Could you live – for even a month – eating only food grown within 10 miles of your home. Why would you even want to?
When Tricia Beckner, Whidbey Island small farmer, wanted to see if she could actually feed someone three squares a day for 30 days right out of her garden, she found a willing partner in Vicki Robin, long-time, well-known sustainable lifestyle maven. Read on for the whole story. (to read her daily posts on the 10-mile diet blog click here.)
Vicki had dabbled in local food. She’d joined the first Seattle CSA. She’d shopped at the first farmer’s market. She hadn’t stared local food in the eye, though, until moving to Whidbey Island and discovering that there was only a 3-day supply of food in the grocery stores, and less that a month’s supply of food in those bounteous fields. In other words, her rural island was completely hooked on semi-trucks of food lumbering onto ferries every day. Knowing that economic and energy resources are limited and the climate uncertain, she started looking for a way to relocalize her food system. In Tricia’s invitation she recognized a chance to start small: relocalizing her mouth.
Then came the reality. Where would she get protein? Could she really live without tea in the morning or salt on her food? Uh-oh. No wheat or other grain. How would she live without toast, crackers, and sundry crunchies? Together, Vicki and Tricia worked out the terms of the game – including Tricia’s food, four exotics, permission to find honey and meat within the 10-mile radius defined by Tricia’s farm and Vicki’s home, a daily blog, a detailed tally – and on September1, 2010 Tricia delivered her first box of fresh food from the garden.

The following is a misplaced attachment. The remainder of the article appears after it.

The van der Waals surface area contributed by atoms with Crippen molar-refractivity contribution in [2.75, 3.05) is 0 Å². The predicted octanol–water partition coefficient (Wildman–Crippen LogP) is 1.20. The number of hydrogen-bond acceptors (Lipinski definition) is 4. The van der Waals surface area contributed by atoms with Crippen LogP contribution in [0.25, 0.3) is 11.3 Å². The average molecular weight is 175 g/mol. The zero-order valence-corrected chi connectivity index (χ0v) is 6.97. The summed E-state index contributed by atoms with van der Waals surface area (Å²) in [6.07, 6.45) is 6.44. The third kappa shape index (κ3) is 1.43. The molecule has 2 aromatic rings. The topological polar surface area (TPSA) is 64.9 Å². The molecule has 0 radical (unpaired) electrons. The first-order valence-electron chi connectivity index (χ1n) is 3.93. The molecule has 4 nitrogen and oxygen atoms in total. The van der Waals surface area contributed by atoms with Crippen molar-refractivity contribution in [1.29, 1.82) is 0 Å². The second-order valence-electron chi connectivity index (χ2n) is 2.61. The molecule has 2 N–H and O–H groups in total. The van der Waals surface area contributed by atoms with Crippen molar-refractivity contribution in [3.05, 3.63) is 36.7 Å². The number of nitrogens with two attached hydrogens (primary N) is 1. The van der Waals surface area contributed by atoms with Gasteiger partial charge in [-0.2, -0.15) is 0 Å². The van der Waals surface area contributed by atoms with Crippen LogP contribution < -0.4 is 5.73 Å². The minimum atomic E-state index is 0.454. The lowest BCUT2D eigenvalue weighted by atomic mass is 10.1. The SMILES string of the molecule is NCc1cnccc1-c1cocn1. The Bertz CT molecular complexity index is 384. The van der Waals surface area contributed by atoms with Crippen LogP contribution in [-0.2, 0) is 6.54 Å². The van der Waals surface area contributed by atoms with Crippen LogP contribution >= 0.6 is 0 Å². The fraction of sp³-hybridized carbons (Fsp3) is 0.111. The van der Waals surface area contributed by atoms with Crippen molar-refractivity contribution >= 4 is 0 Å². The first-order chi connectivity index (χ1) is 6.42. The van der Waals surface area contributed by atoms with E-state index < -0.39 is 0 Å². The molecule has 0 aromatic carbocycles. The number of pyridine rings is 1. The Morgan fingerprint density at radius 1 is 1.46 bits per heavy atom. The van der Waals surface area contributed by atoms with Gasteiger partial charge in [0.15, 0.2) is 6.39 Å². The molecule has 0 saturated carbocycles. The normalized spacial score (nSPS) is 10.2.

They counted on challenges, but didn’t count on the depth of friendship, the hilarious stories, the spiritual epiphanies or the passion that would arise for solving some of those big issues – like how can we all bring our eating closer to home.
Blessing the Hands that Feed Us; what eating closer to home can teach us about food, community and our place on earth follows Vicki as she is surprised, peeved, moved, deprived, curious and empowered by her month of hyper-local. She emerges victorious and on fire from the 30-day experiment. In February she does a 50% within 50 miles –just to prove it can be done in every season. Then – ever the activist – she starts organizing her community, writing the book and searching for answers to the big question about what kind of food system do we really want for health, community and fairness?
Every chapter has recipes and practices eaters might try as they recognize that they too want to unhook from the anywhere global industrial food system and enjoy local, relational food fresh from the farms of their region.